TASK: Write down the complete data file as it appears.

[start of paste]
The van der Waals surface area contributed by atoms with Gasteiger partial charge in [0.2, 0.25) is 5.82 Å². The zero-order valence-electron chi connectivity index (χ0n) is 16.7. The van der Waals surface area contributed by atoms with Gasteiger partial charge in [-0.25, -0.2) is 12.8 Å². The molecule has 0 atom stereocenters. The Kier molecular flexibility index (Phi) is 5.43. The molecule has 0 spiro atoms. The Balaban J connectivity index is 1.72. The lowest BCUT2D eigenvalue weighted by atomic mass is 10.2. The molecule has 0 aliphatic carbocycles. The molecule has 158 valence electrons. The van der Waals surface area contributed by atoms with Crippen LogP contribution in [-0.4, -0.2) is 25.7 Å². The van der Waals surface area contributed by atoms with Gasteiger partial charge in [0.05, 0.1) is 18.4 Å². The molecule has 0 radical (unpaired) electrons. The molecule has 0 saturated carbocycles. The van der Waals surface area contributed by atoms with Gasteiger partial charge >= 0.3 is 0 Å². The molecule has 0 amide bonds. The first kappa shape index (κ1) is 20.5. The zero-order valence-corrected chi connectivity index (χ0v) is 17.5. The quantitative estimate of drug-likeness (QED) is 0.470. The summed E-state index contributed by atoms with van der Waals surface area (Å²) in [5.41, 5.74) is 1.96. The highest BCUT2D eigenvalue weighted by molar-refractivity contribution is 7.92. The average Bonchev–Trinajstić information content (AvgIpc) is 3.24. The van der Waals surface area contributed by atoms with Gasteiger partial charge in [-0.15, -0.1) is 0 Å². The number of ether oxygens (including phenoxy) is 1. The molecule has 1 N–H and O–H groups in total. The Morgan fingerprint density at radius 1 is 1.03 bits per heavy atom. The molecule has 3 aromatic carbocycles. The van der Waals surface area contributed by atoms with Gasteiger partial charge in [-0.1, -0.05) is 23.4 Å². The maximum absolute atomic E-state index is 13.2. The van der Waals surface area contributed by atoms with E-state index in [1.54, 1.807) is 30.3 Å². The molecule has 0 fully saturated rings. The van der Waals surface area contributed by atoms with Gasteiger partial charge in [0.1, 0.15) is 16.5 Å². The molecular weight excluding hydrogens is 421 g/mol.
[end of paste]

The van der Waals surface area contributed by atoms with Gasteiger partial charge in [0.2, 0.25) is 5.82 Å². The zero-order valence-electron chi connectivity index (χ0n) is 16.7. The van der Waals surface area contributed by atoms with Gasteiger partial charge in [-0.25, -0.2) is 12.8 Å². The molecule has 0 atom stereocenters. The Kier molecular flexibility index (Phi) is 5.43. The molecule has 0 spiro atoms. The Balaban J connectivity index is 1.72. The lowest BCUT2D eigenvalue weighted by atomic mass is 10.2. The molecule has 0 aliphatic carbocycles. The molecule has 158 valence electrons. The van der Waals surface area contributed by atoms with Crippen LogP contribution in [-0.4, -0.2) is 25.7 Å². The van der Waals surface area contributed by atoms with Gasteiger partial charge in [0.05, 0.1) is 18.4 Å². The molecule has 0 radical (unpaired) electrons. The molecule has 0 saturated carbocycles. The van der Waals surface area contributed by atoms with Gasteiger partial charge >= 0.3 is 0 Å². The molecule has 0 amide bonds. The first kappa shape index (κ1) is 20.5. The zero-order valence-corrected chi connectivity index (χ0v) is 17.5. The quantitative estimate of drug-likeness (QED) is 0.470. The summed E-state index contributed by atoms with van der Waals surface area (Å²) in [5.41, 5.74) is 1.96. The highest BCUT2D eigenvalue weighted by molar-refractivity contribution is 7.92. The average Bonchev–Trinajstić information content (AvgIpc) is 3.24. The van der Waals surface area contributed by atoms with Gasteiger partial charge in [-0.15, -0.1) is 0 Å². The number of ether oxygens (including phenoxy) is 1. The molecule has 1 N–H and O–H groups in total. The Morgan fingerprint density at radius 1 is 1.03 bits per heavy atom. The molecule has 3 aromatic carbocycles. The van der Waals surface area contributed by atoms with Gasteiger partial charge in [-0.1, -0.05) is 23.4 Å². The maximum absolute atomic E-state index is 13.2. The van der Waals surface area contributed by atoms with E-state index in [1.54, 1.807) is 30.3 Å². The molecule has 0 fully saturated rings. The van der Waals surface area contributed by atoms with Gasteiger partial charge in [0.1, 0.15) is 16.5 Å². The molecular weight excluding hydrogens is 421 g/mol.